Arceneaux had one valid statement among his intellectually dishonest blather, though he used it incorrectly. Context matters, and in the case of nigger, the only context that matters is what the word was intended to communicate. The “context” of the speaker’s skin color does not matter, and in a cultural context, if black Americans want the word recognized society-wide as term of derision toward their race, they need to stop using it as a benevolent term toward members of their race, or, as in Harrison’s case, a term of derision toward other races.

That IS clear.

_________________________

Spark and Pointer: Fred

25 thoughts on “The Indefensible “Nigger” Double Standard

  1. I think Chris Rock tried to explain it as saying the White race has permanently had its n-word privileges revoked due to how it used the word in the past, same as you might lose your driving privileges for abusing them.

    • Not sure I get the analogy, as I would feel I’d been cheated if my driving privileges were revoked because my dumb ass coworker or even grandfather had a DUI on their record.

    • He might have, I’m just not sure that it was meant for laughs or in seriousness…. But it’s an interesting idea to address. Do we lose the right to use chunks of language based on the actions of people from a time before we were born?

      I’d argue against that.

      That said, I can’t think of many situations where the word would be appropriate. I agree with Jack, code is code, which is why tightly-sphinctered, pearl-clutchers that use “freaking” or “shoot” amuse me so; I’ll never shy away from an appropriately timed “fuck”.

      And so how do we discuss the word without using the word and offending some tender snowflake? Well, we can’t. And that’s the goal…. It’s to stifle speech. The people advocating tight speech controls do so in favor of the status quo… Problems don’t go away by ignoring them, and failure to recognize your past makes you more likely to repeat the mistakes in it. I think that the fear is that real conversations of the issues would lead to uncomfortable conclusions within certain groups,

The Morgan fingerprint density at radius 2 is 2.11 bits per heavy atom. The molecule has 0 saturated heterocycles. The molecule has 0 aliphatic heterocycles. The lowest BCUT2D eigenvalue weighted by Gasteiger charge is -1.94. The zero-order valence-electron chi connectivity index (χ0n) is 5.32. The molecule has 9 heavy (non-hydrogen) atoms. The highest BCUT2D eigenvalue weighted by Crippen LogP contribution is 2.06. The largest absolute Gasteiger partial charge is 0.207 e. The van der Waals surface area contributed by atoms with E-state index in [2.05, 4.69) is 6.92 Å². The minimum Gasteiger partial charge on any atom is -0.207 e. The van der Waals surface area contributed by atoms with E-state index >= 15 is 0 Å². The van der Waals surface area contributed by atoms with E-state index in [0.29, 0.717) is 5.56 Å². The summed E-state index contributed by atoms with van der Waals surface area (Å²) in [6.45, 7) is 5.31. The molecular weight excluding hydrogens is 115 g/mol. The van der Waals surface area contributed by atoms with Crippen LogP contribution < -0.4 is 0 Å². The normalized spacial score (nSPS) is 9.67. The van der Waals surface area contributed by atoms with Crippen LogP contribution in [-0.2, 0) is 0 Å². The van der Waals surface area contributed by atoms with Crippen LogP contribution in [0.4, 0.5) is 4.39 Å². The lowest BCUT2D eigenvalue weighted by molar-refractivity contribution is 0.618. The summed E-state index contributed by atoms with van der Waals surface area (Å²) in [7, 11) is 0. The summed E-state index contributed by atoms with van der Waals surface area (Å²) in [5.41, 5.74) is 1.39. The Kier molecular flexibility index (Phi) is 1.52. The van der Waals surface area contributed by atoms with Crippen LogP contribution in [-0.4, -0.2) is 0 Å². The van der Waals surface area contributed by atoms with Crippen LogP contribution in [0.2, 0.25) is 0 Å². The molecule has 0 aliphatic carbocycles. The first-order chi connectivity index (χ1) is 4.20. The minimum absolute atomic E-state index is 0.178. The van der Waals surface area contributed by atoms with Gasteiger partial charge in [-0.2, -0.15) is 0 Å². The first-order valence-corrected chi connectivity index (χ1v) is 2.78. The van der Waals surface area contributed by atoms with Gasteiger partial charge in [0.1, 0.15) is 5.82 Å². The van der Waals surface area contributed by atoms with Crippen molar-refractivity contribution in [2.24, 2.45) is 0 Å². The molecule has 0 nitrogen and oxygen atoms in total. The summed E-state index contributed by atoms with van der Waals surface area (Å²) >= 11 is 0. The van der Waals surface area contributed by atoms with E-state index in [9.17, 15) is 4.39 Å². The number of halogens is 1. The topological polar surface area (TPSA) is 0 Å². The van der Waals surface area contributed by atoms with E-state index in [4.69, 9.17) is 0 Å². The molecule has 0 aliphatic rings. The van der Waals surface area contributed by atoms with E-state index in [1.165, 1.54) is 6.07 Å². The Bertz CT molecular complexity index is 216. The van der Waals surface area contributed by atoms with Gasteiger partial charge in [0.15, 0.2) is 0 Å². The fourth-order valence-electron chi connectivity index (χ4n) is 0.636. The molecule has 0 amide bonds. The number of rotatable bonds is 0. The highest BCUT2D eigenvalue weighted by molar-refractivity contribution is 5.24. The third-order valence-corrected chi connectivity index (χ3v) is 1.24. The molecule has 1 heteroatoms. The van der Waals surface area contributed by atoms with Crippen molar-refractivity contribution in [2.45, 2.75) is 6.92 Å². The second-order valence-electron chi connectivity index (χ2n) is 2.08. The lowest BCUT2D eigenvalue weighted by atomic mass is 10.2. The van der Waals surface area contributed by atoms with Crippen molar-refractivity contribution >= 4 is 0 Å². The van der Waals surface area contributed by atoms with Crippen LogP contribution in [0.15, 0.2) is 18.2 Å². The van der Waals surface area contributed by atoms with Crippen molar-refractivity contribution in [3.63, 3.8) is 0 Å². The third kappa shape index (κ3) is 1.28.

Things like “Yes, you were historically discriminated against, and vestiges of inequality persist. But the resolution of these issues will require not only the hard work of other people, but some on your part as well. As opposed to constant protest and the expectation that someone else will fix your problems for you.”

      Which by the way… could be ad-libbed for so many different groups it isn’t funny.

      • Can a white man use ANY such terms without getting in trouble? It frankly depends on company. Most folks in my office loathe Muslims, so saying “Muzzie” is accepted, and you can even get away with “sand nigger,” “dune coon” etc. You could also get away with anti-gay epithets, since we have no gay people on staff. I still use the anti-Islamic stuff when talking terror, I see no reason to respect the sworn enemies of this nation. Other stuff, not so much, since it makes me sound like I’m still in high school.

        • In every day speech.

          Get a load of this inanity: From the wiki article about Conrad’s “Nigger of the Narcissus” — “In 2009, WordBridge Publishing published a new edition titled ‘The N-Word of the Narcissus,’ which completely excised the word “nigger” from the text.” Dumb.

      • “The ethical thing would be to have no one use it.” I am not sure that is exactly right, either. If the word was in fact “verbal toxicity incarnate,” then I don’t think there would be the double standard that Jack is addressing.

        I think that as a society, we are much more likely to progress in our regard for “nigger” in part by way of what I am calling, for lack of better imagination, “desensitization therapy.” I envision (or, at least, fantasize) a “new 1960s” of cultural revolution, mass rebellion against today’s “PC” – books, videos, speech absolutely saturated with use of “nigger” by people of all races and backgrounds, used in every imaginable context, with the eventual effect of people virtually “tuning it out.” Similarly, we have largely succeeded in becoming tolerant of “like” or “you know” figures of speech – much like “fuck” has been “liberated” for more widespread usage – to the point where hearing or reading such words evokes at most a momentary hesitation, along with (for some) an annoyance with some resignation.